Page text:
In English, many things are named after a particular country – but have you ever wondered what those things are called in those countries?
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- Together they form Britain's Olympic sprint team and, as Boardman prepares for a Sydney swansong, this trio has become the great white hope of British cycling.
- Tonight's cup final was meant to be his swansong after a medal-laden career in Sunday morning football spanning a quarter of a century.
- But if he wins, he wants a rematch with Wladimir, who he knocked out last March, as a swansong to his career.
- Hot on the heels of this announcement she released Travelogue, a supposed swansong wherein she re-tooled her own works with a stellar cast of jazzers and placed them in an orchestral setting.
- The finale provides an apt swansong with a hypnotic vocal mantra that builds into a potent cadenza reminiscent of the early Doves, but customised by piercing percussive jabs.
- But as a properly copy-edited and designed book, with all that means for contents and appearance, this is as fine a swansong as one could wish for.
- I.M. Vijayan, who had announced that the Afro-Asian Games was his swansong, was in irresistible form clearly conscious of making his exit in flying colours.
- The 37-year-old led from the front in an inspiring swansong that included two crucial interception tries in the play-off final.
- I prepared myself for one last shot, my swansong, my final foray.
- The European Championships would have been my swansong.
- This was their first time to play in this grade and the final must surely have been the swansong for such long-serving players as Mark Kavanagh and Mick Lillis.
- There will be one Nelson cricketer with his mind fixed firmly on the other side of the world when Australian skipper Steve Waugh walks out for his international swansong tomorrow.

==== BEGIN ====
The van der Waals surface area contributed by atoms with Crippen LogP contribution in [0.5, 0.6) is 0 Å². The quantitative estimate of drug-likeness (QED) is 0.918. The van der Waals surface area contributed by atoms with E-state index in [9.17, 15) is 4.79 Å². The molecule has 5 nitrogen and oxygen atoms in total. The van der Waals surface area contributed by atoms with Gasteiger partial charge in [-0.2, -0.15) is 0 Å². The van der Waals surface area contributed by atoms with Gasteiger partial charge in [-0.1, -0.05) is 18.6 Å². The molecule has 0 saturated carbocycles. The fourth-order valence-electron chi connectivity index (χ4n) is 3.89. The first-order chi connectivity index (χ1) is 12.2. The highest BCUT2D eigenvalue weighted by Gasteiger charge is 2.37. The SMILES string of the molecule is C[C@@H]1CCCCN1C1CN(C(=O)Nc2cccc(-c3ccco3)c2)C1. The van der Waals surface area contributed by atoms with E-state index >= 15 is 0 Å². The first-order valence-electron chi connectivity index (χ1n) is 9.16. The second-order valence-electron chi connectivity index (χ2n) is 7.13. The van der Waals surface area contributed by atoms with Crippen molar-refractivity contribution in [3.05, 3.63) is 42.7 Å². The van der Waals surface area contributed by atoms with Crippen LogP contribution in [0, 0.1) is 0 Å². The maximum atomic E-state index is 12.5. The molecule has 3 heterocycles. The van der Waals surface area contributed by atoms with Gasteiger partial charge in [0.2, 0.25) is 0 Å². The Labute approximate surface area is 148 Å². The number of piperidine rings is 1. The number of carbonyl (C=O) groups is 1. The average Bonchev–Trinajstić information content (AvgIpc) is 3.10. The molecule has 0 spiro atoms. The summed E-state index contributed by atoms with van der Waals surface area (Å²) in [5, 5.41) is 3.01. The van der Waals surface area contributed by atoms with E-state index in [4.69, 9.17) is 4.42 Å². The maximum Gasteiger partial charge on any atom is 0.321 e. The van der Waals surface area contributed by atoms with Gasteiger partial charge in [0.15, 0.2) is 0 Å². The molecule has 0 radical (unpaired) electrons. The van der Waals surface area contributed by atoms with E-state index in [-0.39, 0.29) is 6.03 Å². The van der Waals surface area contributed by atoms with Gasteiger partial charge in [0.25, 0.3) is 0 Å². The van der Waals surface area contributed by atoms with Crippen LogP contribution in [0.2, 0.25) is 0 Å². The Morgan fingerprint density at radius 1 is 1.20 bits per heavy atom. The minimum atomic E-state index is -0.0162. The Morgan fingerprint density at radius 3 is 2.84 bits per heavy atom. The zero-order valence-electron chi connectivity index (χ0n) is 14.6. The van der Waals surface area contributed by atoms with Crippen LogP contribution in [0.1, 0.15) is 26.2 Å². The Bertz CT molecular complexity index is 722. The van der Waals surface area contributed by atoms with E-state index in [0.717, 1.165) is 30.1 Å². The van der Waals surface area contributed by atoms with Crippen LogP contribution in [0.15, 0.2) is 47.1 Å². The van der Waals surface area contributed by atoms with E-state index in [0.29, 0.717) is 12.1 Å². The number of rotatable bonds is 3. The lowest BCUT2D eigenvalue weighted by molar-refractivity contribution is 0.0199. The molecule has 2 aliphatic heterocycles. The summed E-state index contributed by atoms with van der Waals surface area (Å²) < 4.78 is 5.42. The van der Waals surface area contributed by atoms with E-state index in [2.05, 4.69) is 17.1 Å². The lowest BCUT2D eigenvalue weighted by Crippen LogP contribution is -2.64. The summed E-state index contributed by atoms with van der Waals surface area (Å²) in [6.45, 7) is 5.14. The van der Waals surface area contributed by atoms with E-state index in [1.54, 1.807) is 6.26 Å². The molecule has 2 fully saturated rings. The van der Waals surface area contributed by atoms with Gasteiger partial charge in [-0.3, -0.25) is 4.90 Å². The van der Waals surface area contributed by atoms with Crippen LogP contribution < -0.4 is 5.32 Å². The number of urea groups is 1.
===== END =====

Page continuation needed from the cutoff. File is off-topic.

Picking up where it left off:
- Dean Holdsworth has turned his back on a Serie A swansong to his career by signing a new two-year contract with Bolton Wanderers.
- It also saw the final swansong to the Stones recording the blues with their murky version of Robert Johnson's ‘Live With Me’.
- His team marked his swansong by embarking on one of their famous run riot's and Crayke's bowlers bore the brunt as Park rattled up a massive 303-9.
- The album ends touchingly with stand out track ‘What Became Of The Likely Lads’, which unfortunately could become be the band's swansong.
- What a tragedy if this is to be its swansong; to be swept away as with many other fine buildings that have been sacrificed to the redevelopment of Sligo over the last number of years.
- The member who sponsored this bill, which I call her swansong, is unaware of the support that the public in general has for the current Smoke-free Environments Act.
- Although Room 40 was his swansong in intelligence work, his disciples worked on and emerged during the next war as Churchill's secret stars.
- And with new owners John Stabler and Russell Greenfield still to announce their plans for next season, it could be the final swansong for many of the playing and coaching staff.
English has borrowed many of the following foreign expressions of parting, so you’ve probably encountered some of these ways to say goodbye in other languages.
Many words formed by the addition of the suffix –ster are now obsolete - which ones are due a resurgence?
As their breed names often attest, dogs are a truly international bunch. Let’s take a look at 12 different dog breed names and their backstories.